The SEC announced the first settlements on March 11, 2019. Additional settlements may come in the future. Participating firms settled with the Commission to a cease-and-desist order, a censure, a payment of disgorgement and prejudgment interest which the firm would return to harmed investors, and, in some cases, certain undertakings. In return for participating in the Initiative, the firms did not pay a civil penalty.
Even though I supported many of the settlements announced in March, I do not view this Initiative as a high point in the Commission’s history. The 79 distinct enforcement actions were essentially one package produced by the Initiative. Admittedly, this aggregation helped to preserve precious staff resources and perhaps the participating advisers’ reputations. These benefits, however, came at great cost to the individual consideration these cases deserve. The public packaging of the cases obscured important distinctions. Some of these firms affirmatively lied; they accepted Rule 12b-1 fees, even though they said they did not. Other firms had disclosures that we deemed to be subpar, but, at least in broad strokes, disclosed the conflict at issue. These are two very different types of violations, but they were lumped together and presented to the public as if they were cut from the same cloth. More generally, an initiative like this one by its nature obscures the different facts and circumstances of each participant and emphasizes the similarities. The Enforcement Division made it clear that each firm that responded to the Initiative would be assessed on its own merits and demerits, but there is nevertheless a downside of lumping lots of firms together. In other words, the Initiative—in the name of efficiency— placed great tension on the due process threads of our reasonableness pants.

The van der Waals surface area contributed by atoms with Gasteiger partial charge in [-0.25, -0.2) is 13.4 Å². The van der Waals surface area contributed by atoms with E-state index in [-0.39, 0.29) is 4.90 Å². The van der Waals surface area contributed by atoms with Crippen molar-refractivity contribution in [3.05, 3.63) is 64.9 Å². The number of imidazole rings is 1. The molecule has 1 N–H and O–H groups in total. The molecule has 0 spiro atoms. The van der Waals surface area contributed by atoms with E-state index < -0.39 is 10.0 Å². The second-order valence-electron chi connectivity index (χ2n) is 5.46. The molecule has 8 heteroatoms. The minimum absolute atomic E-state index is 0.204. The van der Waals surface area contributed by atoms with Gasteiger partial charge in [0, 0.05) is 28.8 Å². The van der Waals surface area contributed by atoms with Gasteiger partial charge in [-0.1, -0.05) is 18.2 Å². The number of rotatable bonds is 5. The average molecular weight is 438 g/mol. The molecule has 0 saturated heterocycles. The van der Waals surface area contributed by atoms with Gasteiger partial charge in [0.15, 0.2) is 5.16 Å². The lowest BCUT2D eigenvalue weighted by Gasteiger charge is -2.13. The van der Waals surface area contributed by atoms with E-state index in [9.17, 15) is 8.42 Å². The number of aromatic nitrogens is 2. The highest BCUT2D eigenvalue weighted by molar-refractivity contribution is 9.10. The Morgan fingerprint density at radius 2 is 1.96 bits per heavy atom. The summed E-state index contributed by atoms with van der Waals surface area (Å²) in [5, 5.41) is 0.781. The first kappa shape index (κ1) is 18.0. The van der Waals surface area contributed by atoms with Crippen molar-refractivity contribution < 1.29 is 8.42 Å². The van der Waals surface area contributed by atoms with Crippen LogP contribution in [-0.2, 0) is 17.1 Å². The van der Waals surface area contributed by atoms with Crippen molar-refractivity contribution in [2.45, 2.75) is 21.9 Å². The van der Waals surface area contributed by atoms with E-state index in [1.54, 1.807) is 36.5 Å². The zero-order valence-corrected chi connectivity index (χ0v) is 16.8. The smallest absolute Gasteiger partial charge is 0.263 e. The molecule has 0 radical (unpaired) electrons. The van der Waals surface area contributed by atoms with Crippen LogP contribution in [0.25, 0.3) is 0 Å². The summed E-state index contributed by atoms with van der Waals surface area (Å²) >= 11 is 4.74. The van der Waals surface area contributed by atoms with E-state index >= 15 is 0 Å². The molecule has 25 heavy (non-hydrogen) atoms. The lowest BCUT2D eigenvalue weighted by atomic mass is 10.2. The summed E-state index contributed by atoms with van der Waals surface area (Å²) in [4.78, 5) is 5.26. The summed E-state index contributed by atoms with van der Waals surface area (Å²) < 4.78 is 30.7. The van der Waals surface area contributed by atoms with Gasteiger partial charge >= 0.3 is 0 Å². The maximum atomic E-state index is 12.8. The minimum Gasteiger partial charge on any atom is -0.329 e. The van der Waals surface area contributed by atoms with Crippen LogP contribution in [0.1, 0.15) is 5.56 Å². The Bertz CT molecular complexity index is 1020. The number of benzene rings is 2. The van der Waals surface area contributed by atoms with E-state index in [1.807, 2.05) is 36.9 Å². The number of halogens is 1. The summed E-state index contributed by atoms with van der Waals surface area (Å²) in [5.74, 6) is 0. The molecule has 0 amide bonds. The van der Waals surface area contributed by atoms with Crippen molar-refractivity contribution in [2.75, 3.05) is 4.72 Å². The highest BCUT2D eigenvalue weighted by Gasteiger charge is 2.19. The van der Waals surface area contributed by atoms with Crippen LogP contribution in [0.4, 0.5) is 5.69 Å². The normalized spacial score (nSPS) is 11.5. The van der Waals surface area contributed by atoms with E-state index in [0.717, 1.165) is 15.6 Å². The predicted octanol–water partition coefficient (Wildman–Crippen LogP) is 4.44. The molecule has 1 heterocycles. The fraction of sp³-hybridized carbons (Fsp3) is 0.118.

An even more fundamental concern is less about our enforcement function than what the Initiative says about our regulatory function. That numerous firms in the securities industry participated in the Initiative— including some very large firms —suggests that the SEC has fallen down on its job as a regulator. Yes, the fiduciary duty here belongs to the firm. In fulfilling that duty, we expect firms to exercise judgment. The Commission cannot spoon feed them the appropriate disclosure to use. Each firm, in fulfillment of its fiduciary duty, is responsible for telling clients in clear language what their conflicts are. The fiduciary duty is a firm’s duty to its clients, and indeed is a duty that firms often trumpet loudly in order to win clients’ trust.